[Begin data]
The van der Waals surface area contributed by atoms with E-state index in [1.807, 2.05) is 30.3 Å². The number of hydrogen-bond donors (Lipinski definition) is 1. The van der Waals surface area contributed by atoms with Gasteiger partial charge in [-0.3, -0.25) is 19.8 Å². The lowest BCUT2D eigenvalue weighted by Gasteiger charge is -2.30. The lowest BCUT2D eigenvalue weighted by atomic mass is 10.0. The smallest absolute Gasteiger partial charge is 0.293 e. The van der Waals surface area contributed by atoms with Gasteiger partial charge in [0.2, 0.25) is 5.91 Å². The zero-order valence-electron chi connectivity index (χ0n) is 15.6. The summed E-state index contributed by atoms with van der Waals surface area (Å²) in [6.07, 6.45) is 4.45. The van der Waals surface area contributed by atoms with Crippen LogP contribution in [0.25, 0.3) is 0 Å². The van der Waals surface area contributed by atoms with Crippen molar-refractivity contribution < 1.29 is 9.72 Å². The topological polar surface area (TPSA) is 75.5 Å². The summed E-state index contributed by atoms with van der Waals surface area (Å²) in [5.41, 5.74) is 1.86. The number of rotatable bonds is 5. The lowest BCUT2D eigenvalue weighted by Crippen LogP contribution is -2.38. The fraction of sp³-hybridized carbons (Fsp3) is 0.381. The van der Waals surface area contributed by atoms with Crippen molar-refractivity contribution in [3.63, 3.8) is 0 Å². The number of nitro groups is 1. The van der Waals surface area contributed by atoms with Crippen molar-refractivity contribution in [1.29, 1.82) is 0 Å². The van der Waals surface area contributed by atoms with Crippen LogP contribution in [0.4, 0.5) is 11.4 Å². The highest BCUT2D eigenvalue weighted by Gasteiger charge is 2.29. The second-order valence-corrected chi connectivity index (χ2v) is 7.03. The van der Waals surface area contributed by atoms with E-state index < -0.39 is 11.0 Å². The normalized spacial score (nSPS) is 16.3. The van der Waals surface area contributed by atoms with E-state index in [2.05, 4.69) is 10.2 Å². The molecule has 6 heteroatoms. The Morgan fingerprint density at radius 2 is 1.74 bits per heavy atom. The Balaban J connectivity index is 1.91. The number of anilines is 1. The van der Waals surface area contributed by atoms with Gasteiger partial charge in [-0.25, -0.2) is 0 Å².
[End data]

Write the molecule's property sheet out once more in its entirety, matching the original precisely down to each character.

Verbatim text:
The van der Waals surface area contributed by atoms with E-state index in [1.807, 2.05) is 30.3 Å². The number of hydrogen-bond donors (Lipinski definition) is 1. The van der Waals surface area contributed by atoms with Gasteiger partial charge in [-0.3, -0.25) is 19.8 Å². The lowest BCUT2D eigenvalue weighted by Gasteiger charge is -2.30. The lowest BCUT2D eigenvalue weighted by atomic mass is 10.0. The smallest absolute Gasteiger partial charge is 0.293 e. The van der Waals surface area contributed by atoms with Gasteiger partial charge in [0.2, 0.25) is 5.91 Å². The zero-order valence-electron chi connectivity index (χ0n) is 15.6. The summed E-state index contributed by atoms with van der Waals surface area (Å²) in [6.07, 6.45) is 4.45. The van der Waals surface area contributed by atoms with Crippen LogP contribution in [0.25, 0.3) is 0 Å². The van der Waals surface area contributed by atoms with Crippen molar-refractivity contribution < 1.29 is 9.72 Å². The topological polar surface area (TPSA) is 75.5 Å². The summed E-state index contributed by atoms with van der Waals surface area (Å²) in [5.41, 5.74) is 1.86. The number of rotatable bonds is 5. The lowest BCUT2D eigenvalue weighted by Crippen LogP contribution is -2.38. The fraction of sp³-hybridized carbons (Fsp3) is 0.381. The van der Waals surface area contributed by atoms with Crippen molar-refractivity contribution in [3.63, 3.8) is 0 Å². The number of nitro groups is 1. The van der Waals surface area contributed by atoms with Crippen molar-refractivity contribution in [1.29, 1.82) is 0 Å². The van der Waals surface area contributed by atoms with Crippen LogP contribution in [0.4, 0.5) is 11.4 Å². The highest BCUT2D eigenvalue weighted by Gasteiger charge is 2.29. The second-order valence-corrected chi connectivity index (χ2v) is 7.03. The van der Waals surface area contributed by atoms with E-state index < -0.39 is 11.0 Å². The normalized spacial score (nSPS) is 16.3. The van der Waals surface area contributed by atoms with E-state index in [2.05, 4.69) is 10.2 Å². The molecule has 6 heteroatoms. The Morgan fingerprint density at radius 2 is 1.74 bits per heavy atom. The Balaban J connectivity index is 1.91. The number of anilines is 1. The van der Waals surface area contributed by atoms with Gasteiger partial charge in [-0.25, -0.2) is 0 Å².